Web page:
Exclusive interview with the founders of Formatic clothing
Hello, so nice to finally speak to you guys.
J: Likewise. Thanks again for featuring us on your site.
So can you please give us some background information about yourself, name, age, location.
Dan Wargo: 20 years old and I live in Rahway, NJ
Joe Geis: 22 years old and I currently live in Bloomfield, NJ.
Are you both in Formatic Clothing full time?
D: No, I wouldn’t even consider it part time. It’s more like spare time, though I’d love for
Formatic to become a full time job for me.
J: Yeah, right now we are both in college full time, with multiple part time jobs, but we would both love to see how far Formatic can really go.
What parts do you both play in the business?
D: I handle more of the business side. The accounting, ordering, shipping of online orders, and dealing with the retailers.
J: My part is more on the creative side. I handle the designing of our clothing, the design of any promotional pieces, managing of our website, photo shoots, as well as the planning of our seasonal release events.
How is it to work with family? Did you feel it was the right move to make?
D: It’s a lot easier working with a family member than with a friend or any other business partner. I feel like we can be more upfront and honest with one another about our opinions on any matter of business since we have known each other forever.
How do you both complement each other?
J: We both know our roles in Formatic, and therefore, everything runs very smoothly for the most part. Now, being a few years into this, we know what we each need to get done to make sure this company continues to run as positive and successful as it has been. Our business is continually growing, and so do our responsibilities. Since we've known each other our whole lives, picking up each others slack isn't much of a problem.
How did the dream begin?
D: Joe and I were a part of the New Jersey music scene for many years. We played in the same band together for 3 years and after we broke up, we knew that we still wanted to do something creative together.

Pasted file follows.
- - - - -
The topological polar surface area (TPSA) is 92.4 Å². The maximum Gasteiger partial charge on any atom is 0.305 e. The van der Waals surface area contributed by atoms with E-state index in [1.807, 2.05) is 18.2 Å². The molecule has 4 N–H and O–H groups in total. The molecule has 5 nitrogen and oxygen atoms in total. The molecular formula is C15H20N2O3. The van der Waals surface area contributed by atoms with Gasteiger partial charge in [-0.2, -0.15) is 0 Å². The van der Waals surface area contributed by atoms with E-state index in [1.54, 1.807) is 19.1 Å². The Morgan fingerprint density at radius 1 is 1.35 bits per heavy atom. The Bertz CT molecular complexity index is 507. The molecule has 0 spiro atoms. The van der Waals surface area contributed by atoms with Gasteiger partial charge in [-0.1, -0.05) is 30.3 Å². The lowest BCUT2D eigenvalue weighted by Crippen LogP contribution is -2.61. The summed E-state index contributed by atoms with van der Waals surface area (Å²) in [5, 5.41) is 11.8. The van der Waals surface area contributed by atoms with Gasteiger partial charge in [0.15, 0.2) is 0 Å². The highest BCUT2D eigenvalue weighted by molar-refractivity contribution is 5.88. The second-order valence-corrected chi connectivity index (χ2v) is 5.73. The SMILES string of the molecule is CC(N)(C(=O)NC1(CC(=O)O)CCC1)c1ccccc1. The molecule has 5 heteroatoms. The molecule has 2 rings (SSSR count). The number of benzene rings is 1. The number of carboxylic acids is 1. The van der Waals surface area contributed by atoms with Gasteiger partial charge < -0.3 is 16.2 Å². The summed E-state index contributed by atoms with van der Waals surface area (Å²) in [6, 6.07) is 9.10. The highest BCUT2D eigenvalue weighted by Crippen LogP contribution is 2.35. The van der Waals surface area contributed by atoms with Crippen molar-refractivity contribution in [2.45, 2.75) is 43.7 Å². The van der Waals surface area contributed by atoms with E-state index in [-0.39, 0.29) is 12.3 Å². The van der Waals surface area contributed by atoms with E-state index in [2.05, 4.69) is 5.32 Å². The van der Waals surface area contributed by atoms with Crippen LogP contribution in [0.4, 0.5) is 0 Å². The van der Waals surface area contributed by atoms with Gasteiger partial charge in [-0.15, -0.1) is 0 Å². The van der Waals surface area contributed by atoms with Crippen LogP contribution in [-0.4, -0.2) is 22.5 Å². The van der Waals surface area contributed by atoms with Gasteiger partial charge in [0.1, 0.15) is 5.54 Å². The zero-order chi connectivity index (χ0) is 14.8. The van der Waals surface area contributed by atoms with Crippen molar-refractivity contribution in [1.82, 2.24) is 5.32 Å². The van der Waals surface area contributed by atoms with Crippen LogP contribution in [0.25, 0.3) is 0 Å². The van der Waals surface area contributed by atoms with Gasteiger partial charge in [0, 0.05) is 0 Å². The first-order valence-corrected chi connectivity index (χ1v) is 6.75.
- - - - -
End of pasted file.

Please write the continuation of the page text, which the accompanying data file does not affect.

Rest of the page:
J: We were tired of seeing friends and other people in the scene falling into meaningless fashion fads, so we decided to take it upon ourselves to try and change things. At first it was just something fun and temporary, but as soon as we saw the reaction from the release of our first line of shirts, we realized that Formatic wasn't something we wanted to be temporary.
When was Formatic clothing born?
D: The idea of Formatic formed in the Fall of 2007, which was soon followed by our first line of men's and women's shirts.
What are your marketing strategies?
D: Right now, with the recent success in our area, we have been doing our best to spread Formatic everywhere. We have received international orders, so it’s working. As far as marketing strategies go, I'd say that it’s the next big step that we are going to have to spend some quality time on when our summer line drops.
How difficult do you feel it is to get an investor on board?
J: We have gotten a few offers recently from people willing to invest in Formatic. We started this company with money out of our own pockets, and we have had a hard time agreeing to take money from anyone else. Eventually down the road it could well be a possibility, but right now it’s not on our list of priorities.
How do you promote your brand?
D: Right now we promote our online webstore on various message boards and websites, such as HypeBeast, AbsolutePunk and the VW Vortex. The Myspace page, Facebook group, and Street Team are also great ways for us, and for others, to help us reach our audience. Also, for every seasonal line we release, we host events with giveaways, live musical performances, food and drinks; all which have had outstanding turnouts.
How did you raise money for the business?
D: We started Formatic with extra money we had saved up from our part time jobs. Keeping every dollar that we've made in rotation since then has luckily left us financially comfortable.
Would you call it a family business?
J: We didn't intend for it to be a family business, but it has definitely turned into one. We have had a few other business partners along the way which didn't work out, so we decided it would be best for just us two to run things.
Recently we have been getting a lot of help from our friend Jill ( http://www.myspace.com/her_remedy ) as well.
We also have tons of amazing friends who are willing to lend a hand whenever they can. Way too many to name, but if you've ever visited the top friends on our Myspace page ( http://www.myspace.com/formaticclothing ), came to any Formatic events, or been a part of any of our seasonal photo shoots, I'm sure you've met them or have seen the outstanding support they supply.
Your clothes are being sold at numerous retail stores in New Jersey, how does that feel?
J: It feels amazing. Coming from an artists point of view, this has always been a humbling experience. To know that people enjoy your artwork so much that they'd spend money to wear it on their backs, is exactly why we started Formatic.